Finally, on electric vehicles, China has seen rapid growth already of 130% compound annual increase for the past 5 years, followed by Norway, Japan, and USA. China’s demand accounts for about half of global demand and supplies more than 60% of the world’s EV battery capacity. In 2016, electric vehicles accounted for 2% of all automobiles in China, rising to 4% in 2020, and a possible 25% in 2025. The main manufacturers are BYD (30% market share), Geely (15%), BAIC and Zotye. We believe that the best investment prospects are for Geely, which has demonstrated their management capabilities in their successful absorption of Volvo and their ambitious plans to be 30% of the electric vehicle market in the next 5 years. China is also investing heavily into the key commodities for the new batteries, acquiring lithium mines in Chile and cobalt mines in the Congo.

India is the second fastest growing renewable energy market, globally, after China, already about 18% of total energy capacity. It has attracted $6 Bn. of foreign investment in this sector. Prime Minister Modi has proposed building new model cities powered only by solar energy.

On my recent three-week trip around Asia, which comprised China, Hong Kong, Thailand, Cambodia, Australia, and India, I observed that the impact of China’s investment and tourism continues to be a dominant factor in all the Southeast Asian countries, especially the smaller nations. India has tried to counterbalance China, inviting all the 8 (or 10) leaders of the ASEAN countries to their National Republic Day on January 26. India, under Mr. Modi, is a confident expanding economy which has made great strides to improve transparency and clean up the abuses of the past.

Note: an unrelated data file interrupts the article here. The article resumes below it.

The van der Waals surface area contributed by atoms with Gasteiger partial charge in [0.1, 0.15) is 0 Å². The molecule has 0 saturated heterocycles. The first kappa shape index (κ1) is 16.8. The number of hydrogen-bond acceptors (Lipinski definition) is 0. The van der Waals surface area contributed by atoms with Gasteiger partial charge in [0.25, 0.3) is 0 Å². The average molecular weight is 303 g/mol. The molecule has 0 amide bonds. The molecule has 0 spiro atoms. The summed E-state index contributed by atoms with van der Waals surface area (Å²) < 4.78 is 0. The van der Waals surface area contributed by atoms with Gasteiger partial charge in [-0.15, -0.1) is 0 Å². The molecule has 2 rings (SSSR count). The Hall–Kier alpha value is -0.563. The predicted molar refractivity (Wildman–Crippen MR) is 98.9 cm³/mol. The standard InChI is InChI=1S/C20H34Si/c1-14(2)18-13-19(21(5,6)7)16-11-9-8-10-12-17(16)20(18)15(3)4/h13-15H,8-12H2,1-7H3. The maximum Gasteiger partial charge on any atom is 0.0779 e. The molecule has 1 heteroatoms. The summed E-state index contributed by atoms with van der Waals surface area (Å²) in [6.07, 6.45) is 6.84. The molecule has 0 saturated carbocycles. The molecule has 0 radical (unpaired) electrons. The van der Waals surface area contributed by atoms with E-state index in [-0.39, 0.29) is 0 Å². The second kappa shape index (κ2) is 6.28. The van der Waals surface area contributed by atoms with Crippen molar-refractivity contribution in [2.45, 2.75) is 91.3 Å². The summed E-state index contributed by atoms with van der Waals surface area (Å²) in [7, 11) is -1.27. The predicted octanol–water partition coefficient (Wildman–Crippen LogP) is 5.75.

In Australia, I observed that the impact of Chinese overseas investment has now rapidly reduced since Xi Jinping’s government tightened up controls on capital outflows. From 2016, when Chinese buyers accounted for 40% of new property sales, particularly in Sydney, this has now fallen to 1% by the end of 2017. Some major commercial developments have been cancelled, such as Wanda’s Sydney office building. The Chinese government announced a year ago, that capital controls were to curb “irrational” overseas investments in real estate, hotels, cinema, media, sports clubs, and other noncore businesses. They are, however, still intent on acquiring strategic industries in technology, finance, energy, and food. 43% of China’s overseas investment goes to the USA, followed by Hong Kong (18%) and Australia (15%).

Even London has felt the impact of Chinese investors, both mainland and Hong Kong, in city commercial property, as well as residential units. London presents a spectacle of multiple cranes and large building construction projects, which, however, have generally been decided on, and commenced, prior to the June 2016 Brexit vote. Now there is some sense that the British capital is running “on empty” as the decisions of major investment banks to relocate thousands of their key traders and executives to Frankfurt, Paris and Dublin are increasingly important in their impact on London property and retail activity. Kensington and Chelsea properties are already down 20%-30%.